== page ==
Favorable response to intrathecal, but not oral, baclofen of priapism in a patient with spinal cord injury

Giangaetano D'Aleo, Carmela Rifici, Markus Kofler, Leopold Saltuari, Placido Bramanti

Research output: Contribution to journalArticlepeer-review


STUDY DESIGN.: Case report. OBJECTIVE.: To retrieve data about the utility of intrathecal baclofen for the treatment of otherwise refractory priapism that may occur in patients with spinal spasticity. SUMMARY OF BACKGROUND.: Baclofen exerts well-known inhibitory effects on sexual function both in animals and humans. This observation led to the introduction of oral baclofen in the treatment of refractory and recurrent idiopathic priapism. METHODS.: We report a 41-year-old male patient who sustained a severe traumatic spinal cord injury in a motor vehicle accident. On clinical examination he presented with tetraplegia (motor level C3). Initial cervical magnetic resonance imaging showed a C3 to C4 lesion with a herniated disc and compression of the dural sac. One month later the patient developed priapism episodes. RESULTS.: He received oral baclofen with only minimal beneficial effect on priapism. Eight months postinjury the patient underwent a test-trial with intrathecal baclofen bolus, which caused absence of priapism for 10 hours. One month later, an intrathecal pump system was implanted, leading to absence of priapism episodes. CONCLUSION.: In the present case report, reduction of supraspinal control on the spinal cord may have induced an up-regulation of GABAB receptors, which are involved in penile tumescence. The trauma induced also liberation of penile reflexes with episodes of priapism. Normal full blood count and color duplex ultrasonography of the penis excluded a vascular genesis of priapism. This is the first report about the utility of intrathecal baclofen for the successful control of otherwise untreatable priapism in a patient with severe spinal spasticity. Hence, evaluation of intrathecal baclofen should be considered in patients suffering from severe and/or frequent priapism when oral baclofen and/or hormonal therapy are ineffective. The beneficial effect of intrathecal, but not oral baclofen, in our patient suggests a dose-dependent effect.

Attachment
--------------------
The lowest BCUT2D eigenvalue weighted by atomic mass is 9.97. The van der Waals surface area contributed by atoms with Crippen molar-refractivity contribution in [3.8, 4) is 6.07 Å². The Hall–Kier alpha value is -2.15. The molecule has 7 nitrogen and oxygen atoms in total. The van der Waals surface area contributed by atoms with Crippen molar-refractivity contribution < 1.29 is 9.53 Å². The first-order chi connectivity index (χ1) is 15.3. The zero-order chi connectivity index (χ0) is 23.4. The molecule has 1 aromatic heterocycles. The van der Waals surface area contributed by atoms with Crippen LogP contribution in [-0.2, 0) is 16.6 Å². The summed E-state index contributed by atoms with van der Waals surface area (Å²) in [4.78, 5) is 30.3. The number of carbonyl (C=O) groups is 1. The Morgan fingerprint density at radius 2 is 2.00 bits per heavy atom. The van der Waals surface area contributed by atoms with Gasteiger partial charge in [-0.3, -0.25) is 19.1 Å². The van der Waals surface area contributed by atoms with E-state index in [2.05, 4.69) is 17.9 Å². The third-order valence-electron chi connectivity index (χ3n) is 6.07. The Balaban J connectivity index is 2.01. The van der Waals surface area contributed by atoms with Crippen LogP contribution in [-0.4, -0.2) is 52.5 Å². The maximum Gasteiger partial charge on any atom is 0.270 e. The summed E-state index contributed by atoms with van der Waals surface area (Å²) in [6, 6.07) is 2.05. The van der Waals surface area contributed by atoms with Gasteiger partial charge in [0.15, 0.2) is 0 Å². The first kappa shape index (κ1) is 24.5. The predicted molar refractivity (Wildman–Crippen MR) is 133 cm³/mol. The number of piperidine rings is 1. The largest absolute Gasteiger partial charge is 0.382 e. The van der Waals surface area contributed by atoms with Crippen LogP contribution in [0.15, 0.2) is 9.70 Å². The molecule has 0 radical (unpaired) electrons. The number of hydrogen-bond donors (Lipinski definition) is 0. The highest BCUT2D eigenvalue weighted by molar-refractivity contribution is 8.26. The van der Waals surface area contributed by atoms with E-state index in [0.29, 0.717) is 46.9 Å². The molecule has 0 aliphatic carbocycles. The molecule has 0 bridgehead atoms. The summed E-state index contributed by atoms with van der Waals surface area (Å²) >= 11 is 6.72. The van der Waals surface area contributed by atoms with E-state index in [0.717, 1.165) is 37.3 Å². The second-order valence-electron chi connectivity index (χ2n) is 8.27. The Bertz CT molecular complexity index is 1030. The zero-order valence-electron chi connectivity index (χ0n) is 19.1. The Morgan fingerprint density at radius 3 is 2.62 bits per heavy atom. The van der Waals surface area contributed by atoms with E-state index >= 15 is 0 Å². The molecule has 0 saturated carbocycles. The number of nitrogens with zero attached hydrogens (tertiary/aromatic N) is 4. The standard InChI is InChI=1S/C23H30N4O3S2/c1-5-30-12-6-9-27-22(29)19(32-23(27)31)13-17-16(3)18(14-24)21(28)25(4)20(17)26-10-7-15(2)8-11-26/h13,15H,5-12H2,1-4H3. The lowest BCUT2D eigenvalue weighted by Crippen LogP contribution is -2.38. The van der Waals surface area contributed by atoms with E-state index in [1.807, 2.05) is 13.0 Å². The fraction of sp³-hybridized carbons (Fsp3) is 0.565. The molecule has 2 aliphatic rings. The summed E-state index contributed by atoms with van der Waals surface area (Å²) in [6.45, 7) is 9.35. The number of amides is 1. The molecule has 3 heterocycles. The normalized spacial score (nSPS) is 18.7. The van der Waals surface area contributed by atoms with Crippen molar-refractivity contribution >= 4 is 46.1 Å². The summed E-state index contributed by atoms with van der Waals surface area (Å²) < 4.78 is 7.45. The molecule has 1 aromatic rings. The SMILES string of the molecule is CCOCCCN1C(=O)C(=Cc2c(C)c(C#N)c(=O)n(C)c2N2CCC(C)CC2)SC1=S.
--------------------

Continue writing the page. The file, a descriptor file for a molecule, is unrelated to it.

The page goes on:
Original languageEnglish
Issue number3
Publication statusPublished - Feb 1 2009


  • Intrathecal baclofen
  • Oral baclofen
  • Priapism
  • Spinal cord injury

ASJC Scopus subject areas

  • Clinical Neurology
  • Orthopedics and Sports Medicine


Dive into the research topics of 'Favorable response to intrathecal, but not oral, baclofen of priapism in a patient with spinal cord injury'. Together they form a unique fingerprint.

Cite this